LR Baggs Venue DI review

  • £339
  • $399
Launched at NAMM 2009, the Venue DI has taken a while to arrive in the UK

MusicRadar Verdict

Whether you see it as a pucker DI box with extras or a preamp with all the toys, if you're a gigging acoustic musician, just buy one - you'll thank us.


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    Everything: a fantastically practical design.


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It's over a year since we spotted this neat, unique product at the NAMM show in January 2009. "Finally," we thought, "someone's made a preamp 'tool-kit' for the gigging acoustic musician, not the studio or live sound recording boffin."

Why the long wait? The unit only started shipping in late 2009 - we don't know why but, frankly, we don't care. Our initial instincts were correct: if you gig with an acoustic guitar, you need one of these.

Typically well-designed with a small footprint, the unit runs off a single battery or non-supplied mains adaptor. Battery life isn't huge, but the battery-check LED at least lets you see what's in the tank. We'd done five two-hour gigs and two lengthy rehearsals before we changed battery just to be on the safe side.

"If you gig with an acoustic guitar, you need one of these."

The unit boasts a high input impedance (10 meg ohms), so even instruments without onboard preamps should happily work here, and features a five-band EQ section, with sweepable low and hi mid-range, each band with +/- 12dB cut/boost. Feedback-busting is catered for by a single-knob Garrett Null notch filter (proprietary to LR Baggs), plus a phase switch.

Also onboard we get a switchable boost function (you can set your boost level via a small rotary control on the unit's top edge) and onboard tuner. The latter has a large ring of green LEDs around its circular display that meet and introduce a red LED when you're in tune - the note is clearly indicated by a red LED segment display.

A simple FX loop is joined by the ultra important DI output. "This output is transformer-coupled for maximum isolation from noise and ground loop hum," says LR Baggs in the comprehensive manual. "The signal level is set at 0dBu and will work into a 600-ohm or higher input impedance, so you have plenty of signal strength to send down long cables. The XLR output isn't affected by the volume control but is affected by all other controls."

In use

With all the EQs in their centre-notched (flat) positions and the notch filter switched out, it's easy to set your input level via the gain control and clip meter. The volume controls set your output level and, with a lot of EQ boost available, just keep an eye on the input of your destination amp.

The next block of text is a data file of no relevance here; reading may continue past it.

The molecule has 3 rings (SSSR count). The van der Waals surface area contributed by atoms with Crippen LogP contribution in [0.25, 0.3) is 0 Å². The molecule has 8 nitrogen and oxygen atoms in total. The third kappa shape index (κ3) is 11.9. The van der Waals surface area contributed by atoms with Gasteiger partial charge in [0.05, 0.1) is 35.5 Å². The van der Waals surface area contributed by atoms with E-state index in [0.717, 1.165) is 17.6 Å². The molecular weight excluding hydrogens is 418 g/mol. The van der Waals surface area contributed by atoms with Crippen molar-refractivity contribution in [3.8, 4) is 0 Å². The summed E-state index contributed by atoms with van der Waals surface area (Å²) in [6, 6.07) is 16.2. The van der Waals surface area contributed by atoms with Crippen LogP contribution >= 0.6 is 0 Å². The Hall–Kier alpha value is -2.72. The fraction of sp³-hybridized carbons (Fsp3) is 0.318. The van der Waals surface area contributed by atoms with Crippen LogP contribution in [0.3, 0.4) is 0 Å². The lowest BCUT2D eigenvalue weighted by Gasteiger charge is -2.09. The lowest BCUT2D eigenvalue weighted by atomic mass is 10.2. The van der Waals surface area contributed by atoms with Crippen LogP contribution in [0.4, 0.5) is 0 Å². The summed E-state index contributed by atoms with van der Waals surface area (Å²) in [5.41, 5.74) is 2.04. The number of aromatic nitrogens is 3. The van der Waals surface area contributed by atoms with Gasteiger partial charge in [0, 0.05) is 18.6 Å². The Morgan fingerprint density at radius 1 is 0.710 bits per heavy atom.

To our ears everything sounds very clean and the EQs very natural. The notch filter and phase switch are very effective, especially at smaller gigs where you might be closer to your backline amp than you'd like.

The adjustable boost proved invaluable - its orange status LED always a godsend on a dark stage - and the tuner is sensitive, accurate and very easy to see. Of course, if you're playing through a big PA, it's all you need along with a lead and guitar - just point the soundman to that DI and, trust us, he or she will love you.

This is a truly outstanding piece of gear. We honestly can't think of anything more the gigging acoustic musician would need and everything works perfectly, sounds top drawer and it's already a part of our gigging set-up. Okay, it's not a cheap fix, but then no quality units of its type are and none of the others available include an onboard tuner.

So, for us, it's bye-bye separate pedals and patch leads and hello to improved EQ, DI and superb feedback-busting. Excellent.

Dave Burrluck

Dave Burrluck is one of the world’s most experienced guitar journalists, who started writing back in the '80s for International Musician and Recording World, co-founded The Guitar Magazine and has been the Gear Reviews Editor of Guitarist magazine for the past two decades. Along the way, Dave has been the sole author of The PRS Guitar Book and The Player's Guide to Guitar Maintenance as well as contributing to numerous other books on the electric guitar. Dave is an active gigging and recording musician and still finds time to make, repair and mod guitars, not least for Guitarist’s The Mod Squad.